The MS Estonia sank on September 28th 1994 on a crossing from Tallinn to Stockholm, carrying 989 people on board: 803 passengers and 186 crew. The vast majority died in the disaster, 501 of whom were Swedish.
What appears to be a sad reminder of the tragedy washed ashore on an island last weekend, when a team from Finland's forestry administration Metsähallitus/Forststyrelsen were out eradicating invasive rose bushes in the Finnish archipelago. They found the life buoy, believed to be from the shipwreck, south of Jussarö.
“It is likely that this styrofoam buoy has been crushed by the high pressure at 80m depth, where the wreck lies, and then returned to the surface 23 years later. An eerie reminder from the past,” wrote the Tvärminne Zoological Station, which published a picture of the life buoy on Facebook.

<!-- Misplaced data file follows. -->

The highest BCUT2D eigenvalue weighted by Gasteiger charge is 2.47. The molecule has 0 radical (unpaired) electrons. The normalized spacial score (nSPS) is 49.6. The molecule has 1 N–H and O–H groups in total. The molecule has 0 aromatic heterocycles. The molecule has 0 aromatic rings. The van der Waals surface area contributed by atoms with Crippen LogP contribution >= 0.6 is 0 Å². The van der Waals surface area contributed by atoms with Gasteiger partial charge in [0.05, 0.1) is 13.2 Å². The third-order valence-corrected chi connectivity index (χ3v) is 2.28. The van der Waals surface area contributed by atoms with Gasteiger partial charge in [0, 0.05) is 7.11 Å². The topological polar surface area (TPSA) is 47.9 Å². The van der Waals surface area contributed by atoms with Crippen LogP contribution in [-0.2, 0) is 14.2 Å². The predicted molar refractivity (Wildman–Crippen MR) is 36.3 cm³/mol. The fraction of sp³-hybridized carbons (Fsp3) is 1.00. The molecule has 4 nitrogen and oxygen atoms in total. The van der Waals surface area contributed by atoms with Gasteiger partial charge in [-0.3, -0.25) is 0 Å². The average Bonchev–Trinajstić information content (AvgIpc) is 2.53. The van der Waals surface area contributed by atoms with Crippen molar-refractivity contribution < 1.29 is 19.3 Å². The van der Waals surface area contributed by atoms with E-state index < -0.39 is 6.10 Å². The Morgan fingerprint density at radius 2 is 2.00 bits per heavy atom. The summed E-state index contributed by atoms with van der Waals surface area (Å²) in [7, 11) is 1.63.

The buoy was found more than 100 kilometres from where the MS Estonia sank in one of the Baltics' worst peacetime disasters.
The bow doors salvaged from the sea in November 1994. Photo: Anders Wiklund/TT
An international probe in 1997 blamed faulty bow doors which gave way in a storm, but there have also been numerous claims from relatives, shipping experts and politicians that the ferry sank after an explosion caused by military equipment being transported on board.
The majority of the victims were Swedish and pressure was heaped on the Swedish government to raise the MS Estonia to recover the bodies and try to establish exactly what happened. However, those hopes were destroyed when the decision was taken to leave the vessel where it was and let the victims be buried at sea.
To ensure the site would not be tampered with the ship was covered in thousands of tonnes of gravel and a protection order was taken out. Many of the families affected by the tragedy still hold out hope there will be a fresh inquiry and that the ship will be raised, while others believe it should be preserved as a mass grave.